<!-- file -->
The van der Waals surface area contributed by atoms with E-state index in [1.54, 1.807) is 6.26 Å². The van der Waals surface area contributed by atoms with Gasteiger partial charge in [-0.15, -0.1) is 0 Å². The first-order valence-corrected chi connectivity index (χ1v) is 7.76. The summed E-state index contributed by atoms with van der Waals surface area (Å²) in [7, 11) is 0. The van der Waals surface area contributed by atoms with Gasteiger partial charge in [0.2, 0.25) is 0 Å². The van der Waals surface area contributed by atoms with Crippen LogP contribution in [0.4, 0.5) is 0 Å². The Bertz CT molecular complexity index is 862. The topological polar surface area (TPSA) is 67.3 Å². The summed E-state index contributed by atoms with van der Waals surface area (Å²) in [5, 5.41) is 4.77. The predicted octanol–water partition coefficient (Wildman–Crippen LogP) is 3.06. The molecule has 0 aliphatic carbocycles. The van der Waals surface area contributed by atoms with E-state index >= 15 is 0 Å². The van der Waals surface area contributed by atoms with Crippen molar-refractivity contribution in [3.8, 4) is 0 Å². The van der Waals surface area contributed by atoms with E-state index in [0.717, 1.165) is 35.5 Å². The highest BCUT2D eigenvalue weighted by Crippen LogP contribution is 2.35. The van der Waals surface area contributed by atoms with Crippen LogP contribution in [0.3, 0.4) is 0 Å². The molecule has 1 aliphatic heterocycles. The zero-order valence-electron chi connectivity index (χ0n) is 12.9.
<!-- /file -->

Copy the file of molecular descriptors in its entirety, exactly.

The van der Waals surface area contributed by atoms with E-state index in [1.54, 1.807) is 6.26 Å². The van der Waals surface area contributed by atoms with Gasteiger partial charge in [-0.15, -0.1) is 0 Å². The first-order valence-corrected chi connectivity index (χ1v) is 7.76. The summed E-state index contributed by atoms with van der Waals surface area (Å²) in [7, 11) is 0. The van der Waals surface area contributed by atoms with Gasteiger partial charge in [0.2, 0.25) is 0 Å². The van der Waals surface area contributed by atoms with Crippen LogP contribution in [0.4, 0.5) is 0 Å². The Bertz CT molecular complexity index is 862. The topological polar surface area (TPSA) is 67.3 Å². The summed E-state index contributed by atoms with van der Waals surface area (Å²) in [5, 5.41) is 4.77. The predicted octanol–water partition coefficient (Wildman–Crippen LogP) is 3.06. The molecule has 0 aliphatic carbocycles. The van der Waals surface area contributed by atoms with E-state index >= 15 is 0 Å². The van der Waals surface area contributed by atoms with Crippen molar-refractivity contribution in [3.8, 4) is 0 Å². The van der Waals surface area contributed by atoms with E-state index in [0.717, 1.165) is 35.5 Å². The highest BCUT2D eigenvalue weighted by Crippen LogP contribution is 2.35. The van der Waals surface area contributed by atoms with Crippen LogP contribution in [0.3, 0.4) is 0 Å². The molecule has 1 aliphatic heterocycles. The zero-order valence-electron chi connectivity index (χ0n) is 12.9.